Tree species and diversity effects on soil water seepage in tropical plantation

Matthias Sprenger, Yvonne Oelmann, Lutz Weihermueller, Sebastian Wolf, Wolfgang Wilcke, Catherine Potvin

Research output: Contribution to journalArticle

7 Citations (Scopus)

Abstract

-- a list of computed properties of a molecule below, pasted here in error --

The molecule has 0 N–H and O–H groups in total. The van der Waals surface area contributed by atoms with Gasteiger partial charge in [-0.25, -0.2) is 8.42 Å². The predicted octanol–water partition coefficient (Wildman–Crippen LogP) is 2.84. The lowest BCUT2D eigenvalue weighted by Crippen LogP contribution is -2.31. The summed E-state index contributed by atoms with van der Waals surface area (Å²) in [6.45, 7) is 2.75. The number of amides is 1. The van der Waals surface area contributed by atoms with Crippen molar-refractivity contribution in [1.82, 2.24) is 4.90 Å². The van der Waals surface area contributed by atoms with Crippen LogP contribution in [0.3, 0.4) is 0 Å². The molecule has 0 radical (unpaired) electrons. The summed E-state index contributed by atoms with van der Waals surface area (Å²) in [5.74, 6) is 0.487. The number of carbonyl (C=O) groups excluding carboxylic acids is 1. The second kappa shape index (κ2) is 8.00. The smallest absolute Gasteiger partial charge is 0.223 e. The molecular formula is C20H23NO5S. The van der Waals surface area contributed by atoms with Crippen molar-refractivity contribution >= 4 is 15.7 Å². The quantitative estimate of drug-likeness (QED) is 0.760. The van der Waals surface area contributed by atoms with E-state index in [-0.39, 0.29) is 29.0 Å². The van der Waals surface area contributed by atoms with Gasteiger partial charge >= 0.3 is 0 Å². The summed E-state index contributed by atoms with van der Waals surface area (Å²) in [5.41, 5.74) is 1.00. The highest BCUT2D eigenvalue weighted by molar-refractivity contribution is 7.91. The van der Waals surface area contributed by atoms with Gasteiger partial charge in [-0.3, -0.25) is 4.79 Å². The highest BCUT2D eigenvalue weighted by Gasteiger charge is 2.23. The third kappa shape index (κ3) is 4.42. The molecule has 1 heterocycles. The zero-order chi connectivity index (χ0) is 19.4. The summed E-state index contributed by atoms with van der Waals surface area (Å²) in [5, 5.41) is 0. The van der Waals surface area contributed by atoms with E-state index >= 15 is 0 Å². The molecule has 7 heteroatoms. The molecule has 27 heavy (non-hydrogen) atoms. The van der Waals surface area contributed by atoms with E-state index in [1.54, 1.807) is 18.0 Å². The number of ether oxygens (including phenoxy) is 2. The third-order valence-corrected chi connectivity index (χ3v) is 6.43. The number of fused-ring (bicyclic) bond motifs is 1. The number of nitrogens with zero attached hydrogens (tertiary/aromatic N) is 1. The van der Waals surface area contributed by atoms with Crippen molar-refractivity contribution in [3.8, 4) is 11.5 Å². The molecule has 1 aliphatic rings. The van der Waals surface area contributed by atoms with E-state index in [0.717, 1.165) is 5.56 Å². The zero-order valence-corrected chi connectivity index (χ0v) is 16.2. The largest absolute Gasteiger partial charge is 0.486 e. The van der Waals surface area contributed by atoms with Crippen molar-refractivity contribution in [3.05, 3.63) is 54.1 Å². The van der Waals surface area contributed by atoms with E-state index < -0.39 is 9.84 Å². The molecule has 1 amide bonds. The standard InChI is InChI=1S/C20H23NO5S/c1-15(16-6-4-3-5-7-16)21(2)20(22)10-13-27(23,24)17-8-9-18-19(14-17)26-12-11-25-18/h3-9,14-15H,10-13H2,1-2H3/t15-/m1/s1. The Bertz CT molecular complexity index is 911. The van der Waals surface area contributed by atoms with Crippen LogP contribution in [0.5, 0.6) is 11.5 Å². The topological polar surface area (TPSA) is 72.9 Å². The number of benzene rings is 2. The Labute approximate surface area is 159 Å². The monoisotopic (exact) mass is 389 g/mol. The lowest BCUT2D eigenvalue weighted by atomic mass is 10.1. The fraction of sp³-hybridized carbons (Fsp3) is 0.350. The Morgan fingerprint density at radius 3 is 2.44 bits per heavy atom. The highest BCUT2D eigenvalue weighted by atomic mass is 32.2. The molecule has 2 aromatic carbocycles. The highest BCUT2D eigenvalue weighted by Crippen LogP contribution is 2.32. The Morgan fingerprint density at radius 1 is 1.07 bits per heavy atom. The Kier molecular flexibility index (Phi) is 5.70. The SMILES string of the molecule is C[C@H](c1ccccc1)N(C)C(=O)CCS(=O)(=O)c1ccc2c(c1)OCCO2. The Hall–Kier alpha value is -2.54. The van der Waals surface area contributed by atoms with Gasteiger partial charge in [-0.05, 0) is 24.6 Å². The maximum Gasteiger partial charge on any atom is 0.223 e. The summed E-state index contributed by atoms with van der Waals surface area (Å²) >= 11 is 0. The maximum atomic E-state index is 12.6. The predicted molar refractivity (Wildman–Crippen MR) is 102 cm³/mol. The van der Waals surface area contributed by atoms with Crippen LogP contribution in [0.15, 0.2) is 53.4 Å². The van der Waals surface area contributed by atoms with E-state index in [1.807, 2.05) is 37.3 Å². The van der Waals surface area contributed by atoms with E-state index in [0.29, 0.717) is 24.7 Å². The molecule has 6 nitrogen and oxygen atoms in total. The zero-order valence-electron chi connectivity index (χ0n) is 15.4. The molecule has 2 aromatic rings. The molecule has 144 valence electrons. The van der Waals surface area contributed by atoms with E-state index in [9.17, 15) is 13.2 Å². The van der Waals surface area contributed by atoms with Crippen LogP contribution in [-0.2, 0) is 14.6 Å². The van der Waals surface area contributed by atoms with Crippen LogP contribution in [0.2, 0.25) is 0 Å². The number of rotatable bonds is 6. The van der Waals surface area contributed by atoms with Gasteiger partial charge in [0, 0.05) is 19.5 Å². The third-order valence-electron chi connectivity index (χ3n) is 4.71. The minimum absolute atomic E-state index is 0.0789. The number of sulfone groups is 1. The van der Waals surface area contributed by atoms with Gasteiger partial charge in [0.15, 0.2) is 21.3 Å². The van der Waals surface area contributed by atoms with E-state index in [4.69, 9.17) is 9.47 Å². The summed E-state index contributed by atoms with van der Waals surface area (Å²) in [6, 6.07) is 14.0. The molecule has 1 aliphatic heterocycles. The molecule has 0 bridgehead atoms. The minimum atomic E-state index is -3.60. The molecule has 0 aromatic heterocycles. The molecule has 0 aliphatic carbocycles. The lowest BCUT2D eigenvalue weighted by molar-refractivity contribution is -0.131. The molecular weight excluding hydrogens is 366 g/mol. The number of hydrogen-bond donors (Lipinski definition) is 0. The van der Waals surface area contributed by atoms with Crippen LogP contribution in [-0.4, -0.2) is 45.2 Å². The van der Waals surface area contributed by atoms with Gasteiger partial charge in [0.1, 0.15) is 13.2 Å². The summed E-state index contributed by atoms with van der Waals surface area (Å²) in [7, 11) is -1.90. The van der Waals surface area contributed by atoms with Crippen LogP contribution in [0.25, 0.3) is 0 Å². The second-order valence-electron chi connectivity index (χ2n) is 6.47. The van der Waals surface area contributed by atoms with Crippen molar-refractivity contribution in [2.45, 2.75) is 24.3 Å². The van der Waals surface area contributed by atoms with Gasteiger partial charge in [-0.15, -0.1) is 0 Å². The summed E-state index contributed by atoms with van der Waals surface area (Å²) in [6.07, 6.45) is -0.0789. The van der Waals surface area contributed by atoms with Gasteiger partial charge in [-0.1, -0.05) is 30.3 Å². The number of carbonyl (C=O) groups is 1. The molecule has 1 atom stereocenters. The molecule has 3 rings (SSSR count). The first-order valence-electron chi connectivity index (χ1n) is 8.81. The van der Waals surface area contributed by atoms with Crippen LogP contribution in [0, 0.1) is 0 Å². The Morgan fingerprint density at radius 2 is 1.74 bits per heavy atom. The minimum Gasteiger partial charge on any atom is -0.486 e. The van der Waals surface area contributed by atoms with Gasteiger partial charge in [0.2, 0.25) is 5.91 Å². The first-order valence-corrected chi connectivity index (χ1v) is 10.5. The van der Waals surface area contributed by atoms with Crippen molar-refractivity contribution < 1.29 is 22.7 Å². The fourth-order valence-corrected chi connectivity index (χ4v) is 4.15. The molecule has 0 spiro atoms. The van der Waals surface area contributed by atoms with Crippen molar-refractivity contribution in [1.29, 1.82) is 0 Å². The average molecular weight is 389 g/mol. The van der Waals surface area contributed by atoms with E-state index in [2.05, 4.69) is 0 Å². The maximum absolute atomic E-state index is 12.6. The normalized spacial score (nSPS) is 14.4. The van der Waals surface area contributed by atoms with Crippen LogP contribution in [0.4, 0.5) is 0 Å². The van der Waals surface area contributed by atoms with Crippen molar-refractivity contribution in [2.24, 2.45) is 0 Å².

Plant diversity has been shown to influence the water cycle of forest ecosystems by differences in water consumption and the associated effects on groundwater recharge. However, the effects of biodiversity on soil water fluxes remain poorly understood for native tree species plantations in the tropics. Therefore, we estimated soil water fluxes and assessed the effects of tree species and diversity on these fluxes in an experimental native tree species plantation in Sardinilla (Panama). The study was conducted during the wet season 2008 on plots of monocultures and mixtures of three or six tree species. Rainfall and soil water content were measured and evapotranspiration was estimated with the Penman-Monteith equation. Soil water fluxes were estimated using a simple soil water budget model considering water input, output, and soil water and groundwater storage changes and in addition, were simulated using the physically based one-dimensional water flow model Hydrus-1D. In general, the Hydrus simulation did not reflect the observed pressure heads, in that modeled pressure heads were higher compared to measured ones. On the other hand, the results of the water balance equation (WBE) reproduced observed water use patterns well. In monocultures, the downward fluxes through the 200 cm-depth plane were highest below Hura crepitans (6.13 mm day−1) and lowest below Luehea seemannii (5.18 mm day−1). The average seepage rate in monocultures (±SE) was 5.66 ± 0.18 mm day−1, and therefore, significantly higher than below six-species mixtures (5.49 ± 0.04 mm day−1) according to overyielding analyses. The three-species mixtures had an average seepage rate of 5.63 ± 0.12 mm day−1 and their values did not differ significantly from the average values of the corresponding species in monocultures. Seepage rates were driven by the transpiration of the varying biomass among the plots (r = 0.61, p = 0.017). Thus, a mixture of trees with different growth rates resulted in moderate seepage rates compared to monocultures of either fast growing or slow growing tree species. Our results demonstrate that tree-species specific biomass production and tree diversity are important controls of seepage rates in the Sardinilla plantation during the wet season.